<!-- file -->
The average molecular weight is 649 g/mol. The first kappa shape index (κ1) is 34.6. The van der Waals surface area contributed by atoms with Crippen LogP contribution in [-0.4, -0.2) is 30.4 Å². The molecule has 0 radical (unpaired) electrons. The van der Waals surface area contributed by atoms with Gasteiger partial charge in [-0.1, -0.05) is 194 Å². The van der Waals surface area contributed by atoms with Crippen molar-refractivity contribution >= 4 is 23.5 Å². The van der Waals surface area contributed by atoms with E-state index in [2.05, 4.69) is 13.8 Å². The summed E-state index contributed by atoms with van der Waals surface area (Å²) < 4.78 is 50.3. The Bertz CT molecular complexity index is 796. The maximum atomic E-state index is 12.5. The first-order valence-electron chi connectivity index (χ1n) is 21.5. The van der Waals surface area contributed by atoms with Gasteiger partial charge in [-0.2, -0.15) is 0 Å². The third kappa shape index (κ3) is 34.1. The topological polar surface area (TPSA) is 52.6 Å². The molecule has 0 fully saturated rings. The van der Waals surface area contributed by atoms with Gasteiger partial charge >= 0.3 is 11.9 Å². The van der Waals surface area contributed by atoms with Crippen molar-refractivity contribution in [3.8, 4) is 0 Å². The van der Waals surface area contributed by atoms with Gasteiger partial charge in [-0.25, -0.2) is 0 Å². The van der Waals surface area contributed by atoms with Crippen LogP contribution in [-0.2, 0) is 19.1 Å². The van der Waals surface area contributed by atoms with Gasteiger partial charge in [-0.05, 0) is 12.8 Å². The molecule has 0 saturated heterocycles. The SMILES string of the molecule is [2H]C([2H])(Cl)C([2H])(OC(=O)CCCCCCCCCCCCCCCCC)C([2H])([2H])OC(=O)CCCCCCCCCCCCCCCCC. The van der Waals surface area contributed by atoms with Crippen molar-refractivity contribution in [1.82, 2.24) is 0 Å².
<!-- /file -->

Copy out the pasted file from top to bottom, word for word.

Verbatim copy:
The average molecular weight is 649 g/mol. The first kappa shape index (κ1) is 34.6. The van der Waals surface area contributed by atoms with Crippen LogP contribution in [-0.4, -0.2) is 30.4 Å². The molecule has 0 radical (unpaired) electrons. The van der Waals surface area contributed by atoms with Gasteiger partial charge in [-0.1, -0.05) is 194 Å². The van der Waals surface area contributed by atoms with Crippen molar-refractivity contribution >= 4 is 23.5 Å². The van der Waals surface area contributed by atoms with E-state index in [2.05, 4.69) is 13.8 Å². The summed E-state index contributed by atoms with van der Waals surface area (Å²) < 4.78 is 50.3. The Bertz CT molecular complexity index is 796. The maximum atomic E-state index is 12.5. The first-order valence-electron chi connectivity index (χ1n) is 21.5. The van der Waals surface area contributed by atoms with Gasteiger partial charge in [-0.2, -0.15) is 0 Å². The third kappa shape index (κ3) is 34.1. The topological polar surface area (TPSA) is 52.6 Å². The molecule has 0 fully saturated rings. The van der Waals surface area contributed by atoms with Gasteiger partial charge >= 0.3 is 11.9 Å². The van der Waals surface area contributed by atoms with Crippen molar-refractivity contribution in [3.8, 4) is 0 Å². The van der Waals surface area contributed by atoms with Gasteiger partial charge in [-0.25, -0.2) is 0 Å². The van der Waals surface area contributed by atoms with Crippen LogP contribution in [-0.2, 0) is 19.1 Å². The van der Waals surface area contributed by atoms with Gasteiger partial charge in [-0.05, 0) is 12.8 Å². The molecule has 0 saturated heterocycles. The SMILES string of the molecule is [2H]C([2H])(Cl)C([2H])(OC(=O)CCCCCCCCCCCCCCCCC)C([2H])([2H])OC(=O)CCCCCCCCCCCCCCCCC. The van der Waals surface area contributed by atoms with Crippen molar-refractivity contribution in [1.82, 2.24) is 0 Å².